Despite the claim that challengers need unregulated spending to compete against the advantages of incumbency, all of the evidence available from some of America's closest democratic friends shows that elections are more competitive when campaign expenditures are regulated. Among eight democracies with political institutions that are most similar to the United States, it is precisely those that regulate political campaign spending—such as Canada, the United Kingdom and New Zealand—that enjoy the most competitive elections (defined as elections decided by the closest margins). Conversely, the democracies that do not curb campaign spending—the United States, Jamaica and Ireland—have the least competitive elections.
Indeed, if we define a "competitive" election as one decided by more than 10 percent of the voters, the competitiveness of elections in the U.S. has been declining steadily over the last eight years at the same time that uncontrolled campaign expenditures have skyrocketed. It doesn’t have to be this way. To illustrate, consider Canada's 2004 election—with spending limits—where 36.5 percent of all legislative races were competitive. In the same year, only 7 percent of legislative races in the United States were.
Similarly, evidence from abroad suggests that expenditure limits do not erode civil and political rights or the freedoms of speech and the press. According to ratings provided by Freedom House, a nongovernmental organization that annually judges the status of political and civil freedom for every nation in the world, countries with expenditure limits on average earned consistently higher "freedom scores" than countries without such ceilings. More to the point, no democracy has experienced a decline in its freedom ranking after introducing limits on campaign expenditures, and some new democracies––like Mexico, Taiwan, Korea and Thailand––have actually seen marked improvement in political freedom while controlling election spending.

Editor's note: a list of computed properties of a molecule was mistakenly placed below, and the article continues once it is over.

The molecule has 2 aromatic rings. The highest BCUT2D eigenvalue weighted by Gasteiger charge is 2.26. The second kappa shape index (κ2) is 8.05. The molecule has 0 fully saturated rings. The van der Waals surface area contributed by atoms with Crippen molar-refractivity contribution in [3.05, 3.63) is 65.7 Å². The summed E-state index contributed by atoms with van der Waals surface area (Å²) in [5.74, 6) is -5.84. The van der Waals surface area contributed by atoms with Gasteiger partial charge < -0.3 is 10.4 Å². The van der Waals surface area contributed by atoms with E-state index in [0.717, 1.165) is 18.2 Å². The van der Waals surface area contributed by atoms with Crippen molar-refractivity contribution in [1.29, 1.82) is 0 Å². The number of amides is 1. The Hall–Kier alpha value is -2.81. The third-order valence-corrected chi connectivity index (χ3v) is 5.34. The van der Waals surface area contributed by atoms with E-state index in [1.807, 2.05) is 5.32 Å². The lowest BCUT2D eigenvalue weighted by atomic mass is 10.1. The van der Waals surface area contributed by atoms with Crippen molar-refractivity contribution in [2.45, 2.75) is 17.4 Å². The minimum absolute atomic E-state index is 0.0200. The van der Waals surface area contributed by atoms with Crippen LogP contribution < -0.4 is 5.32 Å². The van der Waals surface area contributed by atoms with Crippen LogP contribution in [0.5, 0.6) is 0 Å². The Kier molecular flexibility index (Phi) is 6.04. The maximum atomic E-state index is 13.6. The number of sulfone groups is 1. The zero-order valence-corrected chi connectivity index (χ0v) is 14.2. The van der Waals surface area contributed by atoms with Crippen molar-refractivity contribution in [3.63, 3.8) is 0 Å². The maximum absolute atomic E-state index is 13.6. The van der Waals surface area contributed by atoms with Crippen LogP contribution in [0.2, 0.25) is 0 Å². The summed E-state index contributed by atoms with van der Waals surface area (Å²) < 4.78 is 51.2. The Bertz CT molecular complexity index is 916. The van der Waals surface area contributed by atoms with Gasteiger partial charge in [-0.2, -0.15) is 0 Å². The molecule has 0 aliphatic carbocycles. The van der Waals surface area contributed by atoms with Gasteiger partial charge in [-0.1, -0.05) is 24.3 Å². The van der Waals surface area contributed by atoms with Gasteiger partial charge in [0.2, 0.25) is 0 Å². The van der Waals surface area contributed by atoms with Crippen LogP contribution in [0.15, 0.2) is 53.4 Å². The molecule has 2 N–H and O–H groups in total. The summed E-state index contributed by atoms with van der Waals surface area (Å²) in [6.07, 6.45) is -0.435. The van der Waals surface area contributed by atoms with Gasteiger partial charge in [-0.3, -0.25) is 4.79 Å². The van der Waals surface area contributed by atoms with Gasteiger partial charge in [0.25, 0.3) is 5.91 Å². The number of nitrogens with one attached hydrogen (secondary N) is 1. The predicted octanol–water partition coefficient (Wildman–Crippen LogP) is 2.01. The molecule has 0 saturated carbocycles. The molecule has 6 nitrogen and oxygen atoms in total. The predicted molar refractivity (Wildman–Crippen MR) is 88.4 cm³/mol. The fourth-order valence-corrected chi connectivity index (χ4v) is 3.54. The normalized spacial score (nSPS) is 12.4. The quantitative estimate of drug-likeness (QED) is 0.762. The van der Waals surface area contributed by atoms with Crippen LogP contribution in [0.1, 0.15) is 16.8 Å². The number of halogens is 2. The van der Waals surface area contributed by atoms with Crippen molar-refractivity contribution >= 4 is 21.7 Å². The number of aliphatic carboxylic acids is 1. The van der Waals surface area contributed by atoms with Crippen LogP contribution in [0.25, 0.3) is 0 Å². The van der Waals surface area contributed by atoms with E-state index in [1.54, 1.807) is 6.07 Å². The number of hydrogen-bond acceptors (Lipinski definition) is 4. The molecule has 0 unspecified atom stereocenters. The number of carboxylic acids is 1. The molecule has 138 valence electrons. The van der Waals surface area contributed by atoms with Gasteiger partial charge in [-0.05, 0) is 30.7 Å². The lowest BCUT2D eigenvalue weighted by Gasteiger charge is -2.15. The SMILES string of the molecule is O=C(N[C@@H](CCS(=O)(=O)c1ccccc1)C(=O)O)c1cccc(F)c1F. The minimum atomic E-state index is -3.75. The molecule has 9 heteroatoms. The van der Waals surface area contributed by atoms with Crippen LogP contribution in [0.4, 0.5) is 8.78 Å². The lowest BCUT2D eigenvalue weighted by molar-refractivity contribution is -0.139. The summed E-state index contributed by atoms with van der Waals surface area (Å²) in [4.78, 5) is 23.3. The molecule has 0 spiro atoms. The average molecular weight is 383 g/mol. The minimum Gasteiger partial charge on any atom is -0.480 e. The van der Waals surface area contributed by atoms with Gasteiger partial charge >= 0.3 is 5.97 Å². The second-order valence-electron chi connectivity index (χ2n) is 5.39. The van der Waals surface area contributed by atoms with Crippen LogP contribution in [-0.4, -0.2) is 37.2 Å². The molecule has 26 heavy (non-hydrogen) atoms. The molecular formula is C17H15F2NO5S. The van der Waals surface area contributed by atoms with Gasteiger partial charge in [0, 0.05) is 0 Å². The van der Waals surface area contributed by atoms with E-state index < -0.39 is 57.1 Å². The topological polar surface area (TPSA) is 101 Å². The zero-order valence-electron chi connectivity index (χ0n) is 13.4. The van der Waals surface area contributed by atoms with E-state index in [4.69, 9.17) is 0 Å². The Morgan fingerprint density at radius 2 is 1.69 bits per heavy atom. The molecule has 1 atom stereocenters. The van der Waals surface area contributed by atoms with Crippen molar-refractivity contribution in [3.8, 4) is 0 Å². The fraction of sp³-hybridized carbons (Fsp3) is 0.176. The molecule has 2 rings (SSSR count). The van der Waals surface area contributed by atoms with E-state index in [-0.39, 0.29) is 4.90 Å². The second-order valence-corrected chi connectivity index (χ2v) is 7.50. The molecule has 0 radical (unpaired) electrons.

Now, of course, those who accept the Court’s basic premise in Buckley will contend that campaign spending limits themselves constitute intrinsic violations of freedom since they impose a “quantity restriction” on speech. Thus, the free societies with spending caps would be even freer without them. But this equates freedom with the right to spend unlimited money, a kind of freedom that few people enjoy and that thwarts other types of freedom, like the freedom to participate in a real political dialogue on an equal basis.
The comparative perspective helps us to see that unregulated spending may in fact drive out political competition and squelch authentic political discussion. The Supreme Court’s controversial view that identifies unlimited campaign spending with free speech is not shared by the rest of the democratic world. Indeed, most democracies believe that political freedom and competition are more likely to occur when the influence of money is reduced or eliminated from election campaigns. If the United States limits campaign spending, there would be no guarantee that freedom and competition automatically would be enhanced, but fears of a loss of freedom and competition are clearly unwarranted.